Large study co-led by Geisel professor Christopher Amos, PhD, identified several new variants for lung cancer risk that will translate into improved understanding of the mechanisms involved in lung cancer risk.
With funding from the Falk Foundation, Mike Whitfield’s lab is mapping which genes interact with each other in the debilitating disease scleroderma. Their discoveries reveal new avenues for treatment.
Giovanni Bosco, PhD, an associate professor of genetics at Dartmouth’s Geisel School of Medicine, has been awarded a prestigious $3.7 million Pioneer Award from the National Institutes of Health. The five-year grant supports exceptional investigators pursuing bold, highly innovative research projects.
Genius – In this opinion piece, Ronald Green, professor of religion and ethics at Dartmouth and adjunct professor of community and family medicine at Geisel, discusses the future of genetic engineering and reproductive medicine. Green notes that during a discussion with Geisel medical students, he asked the students whether they thought that we should move in the direction of human genetic engineering, and more than 80 percent said no. “This squares with public opinion polls that show a similar degree of opposition,” says Green. “Nevertheless, ‘babies by design’ are probably in our future — but I think that the critics’ concerns may be less troublesome than they first appear.”
Huffington Post via Techonomy – Quotes Gregory Tsongalis, professor of pathology, on the use of genome sequencing to improve patient care. Looking ahead, Tsongalis sees every indication that genome sequencing will become a mainstay in hospitals, and he thinks advances in the field will keep pouring in.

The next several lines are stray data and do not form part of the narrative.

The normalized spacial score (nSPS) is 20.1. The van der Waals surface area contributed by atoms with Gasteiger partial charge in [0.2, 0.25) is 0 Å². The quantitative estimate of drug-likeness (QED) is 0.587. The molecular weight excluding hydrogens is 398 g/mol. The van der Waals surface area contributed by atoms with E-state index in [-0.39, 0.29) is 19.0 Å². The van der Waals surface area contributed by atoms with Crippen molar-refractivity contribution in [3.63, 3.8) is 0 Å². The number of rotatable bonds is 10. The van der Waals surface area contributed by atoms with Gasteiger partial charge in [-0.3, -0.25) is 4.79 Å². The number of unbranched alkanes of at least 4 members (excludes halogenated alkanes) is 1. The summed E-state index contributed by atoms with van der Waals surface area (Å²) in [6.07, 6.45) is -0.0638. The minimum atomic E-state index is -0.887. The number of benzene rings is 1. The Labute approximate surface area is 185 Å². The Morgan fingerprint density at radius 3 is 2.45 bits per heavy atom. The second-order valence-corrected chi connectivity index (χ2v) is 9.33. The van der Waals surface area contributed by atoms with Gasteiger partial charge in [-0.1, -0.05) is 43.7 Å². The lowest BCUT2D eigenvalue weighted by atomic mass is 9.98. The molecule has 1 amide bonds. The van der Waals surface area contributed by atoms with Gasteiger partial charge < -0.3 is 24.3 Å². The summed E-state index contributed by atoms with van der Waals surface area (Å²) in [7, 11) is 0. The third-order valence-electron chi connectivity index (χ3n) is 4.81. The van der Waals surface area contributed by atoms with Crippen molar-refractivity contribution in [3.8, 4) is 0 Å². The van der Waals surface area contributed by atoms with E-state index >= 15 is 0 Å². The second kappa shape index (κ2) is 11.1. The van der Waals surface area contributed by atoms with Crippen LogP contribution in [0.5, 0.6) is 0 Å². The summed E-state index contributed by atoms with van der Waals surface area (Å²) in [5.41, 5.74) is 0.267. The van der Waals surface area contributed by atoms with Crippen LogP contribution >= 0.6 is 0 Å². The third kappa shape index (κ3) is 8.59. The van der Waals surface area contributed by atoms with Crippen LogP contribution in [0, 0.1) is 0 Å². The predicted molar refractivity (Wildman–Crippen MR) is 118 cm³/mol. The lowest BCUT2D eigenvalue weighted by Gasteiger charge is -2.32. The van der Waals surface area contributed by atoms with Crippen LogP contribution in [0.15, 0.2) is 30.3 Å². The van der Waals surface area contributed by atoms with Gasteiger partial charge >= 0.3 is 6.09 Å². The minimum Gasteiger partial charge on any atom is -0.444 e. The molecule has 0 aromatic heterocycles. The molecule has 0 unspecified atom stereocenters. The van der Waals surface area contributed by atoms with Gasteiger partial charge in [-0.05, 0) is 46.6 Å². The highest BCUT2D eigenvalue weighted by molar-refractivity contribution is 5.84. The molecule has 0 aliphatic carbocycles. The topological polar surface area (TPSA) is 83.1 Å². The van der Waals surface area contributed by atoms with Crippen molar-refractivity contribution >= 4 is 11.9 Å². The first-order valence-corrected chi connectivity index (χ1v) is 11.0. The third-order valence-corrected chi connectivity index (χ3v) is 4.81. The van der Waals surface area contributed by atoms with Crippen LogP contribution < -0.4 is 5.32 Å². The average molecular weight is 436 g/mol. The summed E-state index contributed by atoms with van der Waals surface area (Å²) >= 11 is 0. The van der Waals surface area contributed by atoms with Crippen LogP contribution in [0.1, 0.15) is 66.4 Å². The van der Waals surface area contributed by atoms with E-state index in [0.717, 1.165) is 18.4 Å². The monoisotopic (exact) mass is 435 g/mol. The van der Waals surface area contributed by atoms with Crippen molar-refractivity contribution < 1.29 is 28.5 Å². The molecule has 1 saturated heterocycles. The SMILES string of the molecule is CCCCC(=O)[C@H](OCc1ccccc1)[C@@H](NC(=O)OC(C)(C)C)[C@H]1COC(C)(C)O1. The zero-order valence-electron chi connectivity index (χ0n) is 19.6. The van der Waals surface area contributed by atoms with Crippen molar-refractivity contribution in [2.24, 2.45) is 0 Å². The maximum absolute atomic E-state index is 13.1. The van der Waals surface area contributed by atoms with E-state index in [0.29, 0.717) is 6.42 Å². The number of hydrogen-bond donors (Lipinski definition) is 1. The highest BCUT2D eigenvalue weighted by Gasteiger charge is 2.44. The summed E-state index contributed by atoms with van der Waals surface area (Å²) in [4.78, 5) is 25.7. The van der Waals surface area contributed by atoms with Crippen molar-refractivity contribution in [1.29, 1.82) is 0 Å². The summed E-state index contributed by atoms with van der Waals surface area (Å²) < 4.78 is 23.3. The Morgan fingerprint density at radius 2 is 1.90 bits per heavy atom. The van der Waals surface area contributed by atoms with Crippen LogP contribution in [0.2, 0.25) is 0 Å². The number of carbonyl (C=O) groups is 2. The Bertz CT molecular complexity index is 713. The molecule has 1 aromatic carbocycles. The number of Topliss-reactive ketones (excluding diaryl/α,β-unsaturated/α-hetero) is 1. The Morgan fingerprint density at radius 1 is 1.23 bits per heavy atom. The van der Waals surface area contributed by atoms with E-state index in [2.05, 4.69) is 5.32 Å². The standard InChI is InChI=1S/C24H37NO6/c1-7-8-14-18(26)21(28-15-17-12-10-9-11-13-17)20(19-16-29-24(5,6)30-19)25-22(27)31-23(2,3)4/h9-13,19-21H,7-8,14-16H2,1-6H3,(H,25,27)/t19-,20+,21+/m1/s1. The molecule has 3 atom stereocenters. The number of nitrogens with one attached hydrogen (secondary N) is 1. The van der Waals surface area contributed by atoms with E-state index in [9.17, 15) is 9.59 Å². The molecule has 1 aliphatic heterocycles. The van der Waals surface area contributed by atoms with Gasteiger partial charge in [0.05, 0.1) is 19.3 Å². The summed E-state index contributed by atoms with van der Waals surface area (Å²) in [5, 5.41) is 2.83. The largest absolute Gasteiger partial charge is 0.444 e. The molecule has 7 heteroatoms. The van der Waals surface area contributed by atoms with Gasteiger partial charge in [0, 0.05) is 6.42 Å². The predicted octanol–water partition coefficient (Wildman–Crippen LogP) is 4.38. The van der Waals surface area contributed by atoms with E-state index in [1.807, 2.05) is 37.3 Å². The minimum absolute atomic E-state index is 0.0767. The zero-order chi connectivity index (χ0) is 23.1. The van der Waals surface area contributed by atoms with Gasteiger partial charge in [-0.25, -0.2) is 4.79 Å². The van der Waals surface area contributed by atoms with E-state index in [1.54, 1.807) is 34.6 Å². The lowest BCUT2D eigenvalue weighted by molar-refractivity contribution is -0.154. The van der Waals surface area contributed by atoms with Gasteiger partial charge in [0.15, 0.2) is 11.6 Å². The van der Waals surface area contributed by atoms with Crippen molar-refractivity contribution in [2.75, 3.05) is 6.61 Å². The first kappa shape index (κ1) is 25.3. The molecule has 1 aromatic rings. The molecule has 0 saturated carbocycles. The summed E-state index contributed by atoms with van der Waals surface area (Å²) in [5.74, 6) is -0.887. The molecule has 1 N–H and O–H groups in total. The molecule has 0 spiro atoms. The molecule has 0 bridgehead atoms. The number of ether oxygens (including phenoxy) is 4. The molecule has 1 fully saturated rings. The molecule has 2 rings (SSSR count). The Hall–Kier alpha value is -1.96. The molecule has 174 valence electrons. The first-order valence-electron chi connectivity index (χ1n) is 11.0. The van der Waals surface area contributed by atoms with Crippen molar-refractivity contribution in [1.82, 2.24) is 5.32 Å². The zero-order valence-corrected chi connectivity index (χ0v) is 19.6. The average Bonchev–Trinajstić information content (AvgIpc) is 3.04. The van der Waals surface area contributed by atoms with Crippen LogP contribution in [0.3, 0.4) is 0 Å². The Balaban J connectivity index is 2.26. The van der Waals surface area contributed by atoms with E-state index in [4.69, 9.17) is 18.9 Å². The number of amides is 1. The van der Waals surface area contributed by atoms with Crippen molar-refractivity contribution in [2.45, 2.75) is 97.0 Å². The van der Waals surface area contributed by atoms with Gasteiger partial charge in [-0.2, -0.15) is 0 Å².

The Scientist – Quotes H. Gilbert Welch, professor of medicine, the Dartmouth Institute for Health Policy and Clinical Practice, and community and family medicine, from a recent op-ed on genome testing in the Los Angeles Times.
New study by researchers from Dartmouth and Brazil finds mushrooms’ bioluminescence attracts insects and is under the control of the circadian clock.
Using the technique known as “Gene Rank”, Dartmouth investigator Eugene Demidenko, PhD, captured and described a new characterization of gene connectivity in “Microarray Enriched Gene Rank,” published in BioData Mining. The effective computer algorithm can be used to compare tissues across or within organisms at great speed with a simple laptop computer.
Why do some patients with systemic sclerosis respond to therapy while others do not? The answer may lie in the fine nuances of a patient’s disease; some patients with similar disease symptoms appear to have distinct biological pathways driving their diseases.
In a discovery that may lead to new treatments for sleep disorders, jet lag and other health problems tied to circadian rhythms, researchers have identified a determinant of the circadian clock’s period. Their findings appear in the January 29th issue of Science magazine.